As many as half of the civilian deaths, calculated at 655,000 since the 2003 invasion, might have been avoided if proper medical care had been provided to the victims, they say.
[..]In the first 14 months after the 2003 invasion almost $20bn (£11bn) was spent on reconstruction by the British and American funds, including hundreds of millions on rebuilding and re-equipping the country's network of 180 hospitals and clinics.
But billions went missing because of a combination of criminal activity, corruption, and incompetence, leaving Iraqis without even the essentials for basic medical care.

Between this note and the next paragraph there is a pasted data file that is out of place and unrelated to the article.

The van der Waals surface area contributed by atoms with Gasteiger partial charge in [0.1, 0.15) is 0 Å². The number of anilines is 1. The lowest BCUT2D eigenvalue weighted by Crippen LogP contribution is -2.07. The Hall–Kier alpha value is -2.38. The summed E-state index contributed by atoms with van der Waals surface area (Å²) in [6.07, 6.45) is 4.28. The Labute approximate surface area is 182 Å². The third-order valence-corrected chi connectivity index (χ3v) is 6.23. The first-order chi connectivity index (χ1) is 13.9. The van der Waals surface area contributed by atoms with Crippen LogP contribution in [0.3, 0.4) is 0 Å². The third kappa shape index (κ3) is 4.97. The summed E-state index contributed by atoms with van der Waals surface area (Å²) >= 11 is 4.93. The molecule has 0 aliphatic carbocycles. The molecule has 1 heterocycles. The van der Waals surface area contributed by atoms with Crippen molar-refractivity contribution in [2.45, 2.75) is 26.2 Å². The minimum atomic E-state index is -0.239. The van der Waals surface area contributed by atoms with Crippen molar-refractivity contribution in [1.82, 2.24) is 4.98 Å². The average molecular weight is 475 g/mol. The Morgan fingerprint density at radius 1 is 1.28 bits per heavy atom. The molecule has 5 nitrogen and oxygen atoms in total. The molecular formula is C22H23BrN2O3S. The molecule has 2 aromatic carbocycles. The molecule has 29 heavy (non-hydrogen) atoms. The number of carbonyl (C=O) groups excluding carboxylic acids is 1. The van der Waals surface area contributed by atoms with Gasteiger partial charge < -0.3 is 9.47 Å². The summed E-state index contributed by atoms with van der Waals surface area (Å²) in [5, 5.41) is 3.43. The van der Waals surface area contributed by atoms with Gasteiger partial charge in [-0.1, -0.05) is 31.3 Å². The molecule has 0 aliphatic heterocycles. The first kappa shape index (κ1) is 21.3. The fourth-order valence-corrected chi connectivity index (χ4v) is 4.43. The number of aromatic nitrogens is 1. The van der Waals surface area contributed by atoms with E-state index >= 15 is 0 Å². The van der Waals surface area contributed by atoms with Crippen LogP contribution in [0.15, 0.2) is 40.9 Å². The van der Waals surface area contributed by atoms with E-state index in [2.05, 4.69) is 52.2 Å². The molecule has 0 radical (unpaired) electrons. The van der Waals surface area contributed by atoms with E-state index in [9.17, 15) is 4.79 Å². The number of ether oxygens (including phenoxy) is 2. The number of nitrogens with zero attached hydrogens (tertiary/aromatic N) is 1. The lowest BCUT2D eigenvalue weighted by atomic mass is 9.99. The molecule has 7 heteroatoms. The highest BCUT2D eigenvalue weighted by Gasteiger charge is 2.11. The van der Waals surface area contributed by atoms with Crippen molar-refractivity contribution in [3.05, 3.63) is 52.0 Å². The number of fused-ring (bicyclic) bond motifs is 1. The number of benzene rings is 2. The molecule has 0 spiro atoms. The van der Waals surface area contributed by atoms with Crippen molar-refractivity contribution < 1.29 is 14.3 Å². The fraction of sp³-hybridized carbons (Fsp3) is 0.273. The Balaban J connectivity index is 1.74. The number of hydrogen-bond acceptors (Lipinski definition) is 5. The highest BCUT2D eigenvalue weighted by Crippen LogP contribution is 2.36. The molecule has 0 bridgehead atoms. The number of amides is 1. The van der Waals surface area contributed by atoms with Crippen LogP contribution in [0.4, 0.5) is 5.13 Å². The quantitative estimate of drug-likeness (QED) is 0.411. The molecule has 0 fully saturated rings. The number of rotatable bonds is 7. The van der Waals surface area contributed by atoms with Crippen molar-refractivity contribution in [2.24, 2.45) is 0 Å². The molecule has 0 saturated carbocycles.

[..]In March, the campaign group Medact said 18,000 physicians had left the country since 2003, an estimated 250 of those that remained had been kidnapped and, in 2005 alone, 65 killed.
Medact also said "easily treatable conditions such as diarrhoea and respiratory illness caused 70 per cent of all child deaths", and that " of the 180 health clinics the US hoped to build by the end of 2005, only four have been completed and none opened".
And here are some horrifying stats:
68 percent of Iraqis with no access to safe drinking water.
19 percent of Iraqis with sewerage access.
And yet, Dick Cheney can say with a straight face to Rush Limbaugh, "If you look at the general overall situation, they're doing remarkably well."